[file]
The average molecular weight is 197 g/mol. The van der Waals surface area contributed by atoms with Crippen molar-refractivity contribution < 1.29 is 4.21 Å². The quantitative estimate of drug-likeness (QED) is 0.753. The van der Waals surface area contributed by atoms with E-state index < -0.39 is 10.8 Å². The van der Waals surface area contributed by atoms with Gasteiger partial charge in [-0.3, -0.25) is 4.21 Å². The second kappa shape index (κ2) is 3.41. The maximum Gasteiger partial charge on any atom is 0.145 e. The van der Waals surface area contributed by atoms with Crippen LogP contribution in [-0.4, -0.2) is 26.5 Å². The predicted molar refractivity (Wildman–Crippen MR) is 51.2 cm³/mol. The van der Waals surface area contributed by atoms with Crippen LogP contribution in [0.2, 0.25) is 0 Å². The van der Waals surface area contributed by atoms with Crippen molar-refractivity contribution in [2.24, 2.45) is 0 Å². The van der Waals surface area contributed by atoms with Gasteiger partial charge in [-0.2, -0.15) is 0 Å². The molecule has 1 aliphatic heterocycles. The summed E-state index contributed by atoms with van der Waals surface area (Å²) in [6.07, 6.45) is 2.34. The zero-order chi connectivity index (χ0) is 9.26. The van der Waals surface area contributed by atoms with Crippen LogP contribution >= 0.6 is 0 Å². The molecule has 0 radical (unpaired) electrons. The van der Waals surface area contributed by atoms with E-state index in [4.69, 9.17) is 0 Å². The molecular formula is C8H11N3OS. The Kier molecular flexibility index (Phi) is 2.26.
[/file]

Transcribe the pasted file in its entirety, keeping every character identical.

The average molecular weight is 197 g/mol. The van der Waals surface area contributed by atoms with Crippen molar-refractivity contribution < 1.29 is 4.21 Å². The quantitative estimate of drug-likeness (QED) is 0.753. The van der Waals surface area contributed by atoms with E-state index < -0.39 is 10.8 Å². The van der Waals surface area contributed by atoms with Gasteiger partial charge in [-0.3, -0.25) is 4.21 Å². The second kappa shape index (κ2) is 3.41. The maximum Gasteiger partial charge on any atom is 0.145 e. The van der Waals surface area contributed by atoms with Crippen LogP contribution in [-0.4, -0.2) is 26.5 Å². The predicted molar refractivity (Wildman–Crippen MR) is 51.2 cm³/mol. The van der Waals surface area contributed by atoms with Crippen LogP contribution in [0.2, 0.25) is 0 Å². The van der Waals surface area contributed by atoms with Crippen molar-refractivity contribution in [2.24, 2.45) is 0 Å². The van der Waals surface area contributed by atoms with Gasteiger partial charge in [-0.2, -0.15) is 0 Å². The molecule has 1 aliphatic heterocycles. The summed E-state index contributed by atoms with van der Waals surface area (Å²) in [6.07, 6.45) is 2.34. The zero-order chi connectivity index (χ0) is 9.26. The van der Waals surface area contributed by atoms with Crippen LogP contribution >= 0.6 is 0 Å². The molecule has 0 radical (unpaired) electrons. The van der Waals surface area contributed by atoms with E-state index in [4.69, 9.17) is 0 Å². The molecular formula is C8H11N3OS. The Kier molecular flexibility index (Phi) is 2.26.